This article has been saved
Highlights (0)
Some of your highlights are legacy items.

Highlights saved before July 30, 2012 will not be displayed on their respective source pages.

You can easily re-create the highlights by opening the book page or article, selecting the text, and clicking “Highlight.”

Citations (0)
Some of your citations are legacy items.

Any citation created before July 30, 2012 will labeled as a “Cited page.” New citations will be saved as cited passages, pages or articles.

We also added the ability to view new citations from your projects or the book or article where you created them.

Notes (0)
Bookmarks (0)

You have no saved items from this article

Project items include:
  • Saved book/article
  • Highlights
  • Quotes/citations
  • Notes
  • Bookmarks
Notes
Cite this article

Cited article

Style
Citations are available only to our active members.
Sign up now to cite pages or passages in MLA, APA and Chicago citation styles.

(Einhorn, 1992, p. 25)

(Einhorn 25)

1

1. Lois J. Einhorn, Abraham Lincoln, the Orator: Penetrating the Lincoln Legend (Westport, CT: Greenwood Press, 1992), 25, http://www.questia.com/read/27419298.

Cited article

MacDonald, Ramsay
Settings

Settings

Typeface
Text size Smaller Larger Reset View mode
Search within

Search within this article

Look up

Look up a word

  • Dictionary
  • Thesaurus
Please submit a word or phrase above.
Print this page

Print this page

Why can't I print more than one page at a time?

Full screen

matching results for page

Cited passage

Style
Citations are available only to our active members.
Sign up now to cite pages or passages in MLA, APA and Chicago citation styles.

"Portraying himself as an honest, ordinary person helped Lincoln identify with his audiences." (Einhorn, 1992, p. 25).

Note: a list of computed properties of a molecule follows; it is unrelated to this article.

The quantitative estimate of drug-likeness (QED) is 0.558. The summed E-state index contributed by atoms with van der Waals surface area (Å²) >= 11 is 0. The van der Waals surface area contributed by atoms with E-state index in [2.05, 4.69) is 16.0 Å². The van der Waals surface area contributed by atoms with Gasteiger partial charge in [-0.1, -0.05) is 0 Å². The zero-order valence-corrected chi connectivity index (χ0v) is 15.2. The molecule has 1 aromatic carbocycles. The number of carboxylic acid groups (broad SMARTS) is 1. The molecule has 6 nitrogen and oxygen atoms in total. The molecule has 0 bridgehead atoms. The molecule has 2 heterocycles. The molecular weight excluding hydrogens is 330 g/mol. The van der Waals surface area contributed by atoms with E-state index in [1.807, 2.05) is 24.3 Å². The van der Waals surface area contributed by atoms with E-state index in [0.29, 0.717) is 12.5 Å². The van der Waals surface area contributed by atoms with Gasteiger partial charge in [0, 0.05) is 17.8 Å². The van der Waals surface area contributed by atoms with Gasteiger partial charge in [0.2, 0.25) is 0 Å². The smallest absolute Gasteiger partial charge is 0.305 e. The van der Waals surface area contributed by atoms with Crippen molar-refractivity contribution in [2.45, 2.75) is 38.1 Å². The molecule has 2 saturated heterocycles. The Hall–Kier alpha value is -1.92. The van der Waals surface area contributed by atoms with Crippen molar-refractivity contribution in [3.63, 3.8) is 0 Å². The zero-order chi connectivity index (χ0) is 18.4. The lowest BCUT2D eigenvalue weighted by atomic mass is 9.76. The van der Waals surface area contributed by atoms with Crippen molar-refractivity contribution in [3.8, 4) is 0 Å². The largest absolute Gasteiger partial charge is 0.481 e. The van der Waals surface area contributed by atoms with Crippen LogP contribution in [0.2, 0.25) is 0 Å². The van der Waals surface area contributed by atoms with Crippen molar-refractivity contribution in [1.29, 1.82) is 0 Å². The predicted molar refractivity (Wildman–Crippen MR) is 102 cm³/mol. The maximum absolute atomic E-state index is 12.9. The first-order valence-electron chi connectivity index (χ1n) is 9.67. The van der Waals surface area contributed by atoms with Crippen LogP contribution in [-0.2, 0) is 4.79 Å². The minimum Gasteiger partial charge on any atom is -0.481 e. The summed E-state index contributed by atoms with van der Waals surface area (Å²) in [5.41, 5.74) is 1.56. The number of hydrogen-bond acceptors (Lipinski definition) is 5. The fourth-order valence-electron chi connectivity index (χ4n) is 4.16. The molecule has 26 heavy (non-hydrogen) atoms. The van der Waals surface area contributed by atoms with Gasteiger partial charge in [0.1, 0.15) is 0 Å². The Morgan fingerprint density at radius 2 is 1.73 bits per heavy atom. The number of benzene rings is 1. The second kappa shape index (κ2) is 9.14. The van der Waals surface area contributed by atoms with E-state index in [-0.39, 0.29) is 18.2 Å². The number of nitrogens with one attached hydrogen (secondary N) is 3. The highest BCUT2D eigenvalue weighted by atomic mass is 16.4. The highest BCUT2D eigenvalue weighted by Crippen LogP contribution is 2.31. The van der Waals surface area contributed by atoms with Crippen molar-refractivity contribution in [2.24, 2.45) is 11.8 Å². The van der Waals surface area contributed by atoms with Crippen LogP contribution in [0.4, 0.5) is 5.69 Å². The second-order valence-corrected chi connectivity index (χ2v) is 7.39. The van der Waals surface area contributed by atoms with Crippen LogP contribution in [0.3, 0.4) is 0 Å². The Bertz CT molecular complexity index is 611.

"Portraying himself as an honest, ordinary person helped Lincoln identify with his audiences." (Einhorn 25)

"Portraying himself as an honest, ordinary person helped Lincoln identify with his audiences."1

1. Lois J. Einhorn, Abraham Lincoln, the Orator: Penetrating the Lincoln Legend (Westport, CT: Greenwood Press, 1992), 25, http://www.questia.com/read/27419298.

Cited passage

Welcome to the new Questia Reader

The Questia Reader has been updated to provide you with an even better online reading experience.  It is now 100% Responsive, which means you can read our books and articles on any sized device you wish.  All of your favorite tools like notes, highlights, and citations are still here, but the way you select text has been updated to be easier to use, especially on touchscreen devices.  Here's how:

1. Click or tap the first word you want to select.
2. Click or tap the last word you want to select.

OK, got it!

Thanks for trying Questia!

Please continue trying out our research tools, but please note, full functionality is available only to our active members.

Your work will be lost once you leave this Web page.

For full access in an ad-free environment, sign up now for a FREE, 1-day trial.

Already a member? Log in now.